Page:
What Court Orders are Available for Divorce?
14 September 2016
Once divorce proceedings have started in England or Wales there are various Court Orders available to assist with resolving divorce money matters or living arrangement issues.
Below you’ll find brief explanations of a few of these Court Orders and scenario’s to help you better decide if they are suitable for you. The Court Orders explained here are:
- Divorce Financial Orders - Clean Break Orders / Consent Orders
- Maintenance Pending Suit
- Legal Services Order
- Legal Charge
- Occupation Order
Divorce Financial Orders
In order to sever the financial commitment that exists between a married or divorced couple, a Financial Order must be signed by both parties and sealed by the Court. It will then be a legally binding document that can be relied upon in the future. A Divorce Financial Order can include money, property, savings, investments and pensions. It can also include maintenance payments and child maintenance payments.
For more information see Clean Break Orders and Consent Orders explained.
This Court Order provides an interim solution intended to meet the financially weaker person’s short term needs, before a Court has had a chance to examine in detail the question of everyone’s long term income or capital needs.
Scenario: Where a husband and wife separate and the wife’s needs are not being met by her income alone, she is able to make an application to the Court that a temporary measure be put in place whereby the husband pays her a monthly amount to meet her shortfall, until the Court has had time to examine both parties income and capital needs in more detail.
Legal Services Order
A Legal Services Order provides that one spouse pay the legal costs of the other spouse, where the receiving spouse can show that it does not have the necessary income in order to fund their legal representation.
Scenario: Husband and wife decide to divorce. Both of them wish to instruct a Solicitor to represent them to help reach a financial settlement as both parties are not in agreement. The wife works part time and is unable to afford the cost of a Solicitor. She can make an application to the Court that the husband pay her legal costs as he has more disposable income than she does, he also has access to some personal savings that are in his name. The Court can make an Order that the husband pays either in instalments or a lump sum.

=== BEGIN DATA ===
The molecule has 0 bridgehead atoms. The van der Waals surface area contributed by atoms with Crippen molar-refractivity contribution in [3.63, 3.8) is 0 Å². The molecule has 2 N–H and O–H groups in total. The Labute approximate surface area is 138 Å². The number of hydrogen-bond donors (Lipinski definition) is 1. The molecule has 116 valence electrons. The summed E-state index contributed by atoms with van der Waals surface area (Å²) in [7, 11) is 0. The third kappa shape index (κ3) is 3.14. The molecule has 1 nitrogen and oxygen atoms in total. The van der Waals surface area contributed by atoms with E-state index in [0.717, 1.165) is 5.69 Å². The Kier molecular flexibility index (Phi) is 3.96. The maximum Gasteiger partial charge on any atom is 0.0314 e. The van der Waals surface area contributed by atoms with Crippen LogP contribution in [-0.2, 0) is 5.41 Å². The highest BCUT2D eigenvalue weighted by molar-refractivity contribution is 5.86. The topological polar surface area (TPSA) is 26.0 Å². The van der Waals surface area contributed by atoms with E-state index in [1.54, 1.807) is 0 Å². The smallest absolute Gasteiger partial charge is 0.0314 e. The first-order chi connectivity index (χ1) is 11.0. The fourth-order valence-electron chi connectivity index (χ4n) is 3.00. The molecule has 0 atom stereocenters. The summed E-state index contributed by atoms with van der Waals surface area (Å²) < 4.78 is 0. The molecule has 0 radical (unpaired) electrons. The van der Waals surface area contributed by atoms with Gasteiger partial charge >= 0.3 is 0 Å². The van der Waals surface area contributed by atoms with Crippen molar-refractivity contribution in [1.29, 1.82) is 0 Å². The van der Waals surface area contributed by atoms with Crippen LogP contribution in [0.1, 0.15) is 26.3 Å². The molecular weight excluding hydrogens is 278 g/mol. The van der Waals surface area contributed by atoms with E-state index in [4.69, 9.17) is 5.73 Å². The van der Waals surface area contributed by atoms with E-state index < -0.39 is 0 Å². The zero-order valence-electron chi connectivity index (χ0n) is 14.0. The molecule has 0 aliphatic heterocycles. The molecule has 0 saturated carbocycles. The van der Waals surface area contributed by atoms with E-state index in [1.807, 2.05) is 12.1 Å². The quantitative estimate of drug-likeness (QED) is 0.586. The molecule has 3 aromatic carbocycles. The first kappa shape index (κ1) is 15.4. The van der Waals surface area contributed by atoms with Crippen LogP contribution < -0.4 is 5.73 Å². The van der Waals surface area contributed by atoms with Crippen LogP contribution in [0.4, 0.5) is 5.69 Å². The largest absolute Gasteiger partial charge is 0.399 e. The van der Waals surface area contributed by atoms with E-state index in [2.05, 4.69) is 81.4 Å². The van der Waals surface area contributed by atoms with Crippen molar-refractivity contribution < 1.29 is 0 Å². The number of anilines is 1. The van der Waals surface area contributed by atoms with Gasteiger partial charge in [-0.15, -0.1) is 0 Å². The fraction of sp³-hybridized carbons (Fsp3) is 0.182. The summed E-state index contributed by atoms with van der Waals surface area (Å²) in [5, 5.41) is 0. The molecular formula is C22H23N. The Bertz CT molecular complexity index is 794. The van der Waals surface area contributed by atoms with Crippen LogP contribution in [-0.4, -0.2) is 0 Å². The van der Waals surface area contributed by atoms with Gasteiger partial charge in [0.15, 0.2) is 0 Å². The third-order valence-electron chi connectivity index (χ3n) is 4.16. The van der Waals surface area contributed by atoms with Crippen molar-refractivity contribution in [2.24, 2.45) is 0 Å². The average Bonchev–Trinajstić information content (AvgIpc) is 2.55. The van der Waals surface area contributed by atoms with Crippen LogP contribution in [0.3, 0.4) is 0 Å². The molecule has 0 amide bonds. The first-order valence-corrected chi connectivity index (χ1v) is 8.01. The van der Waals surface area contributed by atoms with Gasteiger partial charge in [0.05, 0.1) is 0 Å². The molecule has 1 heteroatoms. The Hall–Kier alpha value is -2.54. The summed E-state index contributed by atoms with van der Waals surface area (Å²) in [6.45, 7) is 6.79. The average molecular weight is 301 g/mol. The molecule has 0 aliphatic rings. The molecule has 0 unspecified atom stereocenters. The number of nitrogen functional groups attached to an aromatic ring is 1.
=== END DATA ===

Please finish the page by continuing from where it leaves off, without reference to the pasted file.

A Legal Charge is the means by which lenders enforce their rights to a property. It is registered at the Land Registry. This remedy is very useful where one party wishes to remain in the former matrimonial home which has a mortgage in joint names but is unable to buy out their spouse.
Scenario: Husband and wife have two small children aged 6 and 9. The wife does not work as she takes care of the children. She wishes to remain living in the former matrimonial home with the children but is unable to have her husbands name taken off the joint mortgage.
They agree that the husband should have 40% of the equity in the home. The husband agrees that he will take a legal charge over the property for 40% of the equity which will become payable when the youngest child reaches the age of 18. In turn he will sign over all of his legal and beneficial interest in the property to his wife. This enables the wife to continue to live at the property with the children and further allows her 12 years to adjust her financial circumstances so that she is able to pay her husband 40% of the value of the property when it becomes payable.
An Occupation Order identifies who has the right to stay, return or be excluded from a family home. It does not change the financial shares in a home and is usually a short-term measure.
Where a wife or husband wishes to remain in the family home following the breakdown of a relationship, and the other party is not in agreement then an application can be made to the Court for an Occupation Order which will allow one of the parties to remain and one of the parties to vacate the family home.
The Court will consider the income needs of both of the parties, the housing needs of both of the parties to ensure that nobody is left homeless, the behaviour of the parties and whether the Order would affect the health of the parties or any children involved.
A Court fee is payable directly to the Court in most cases.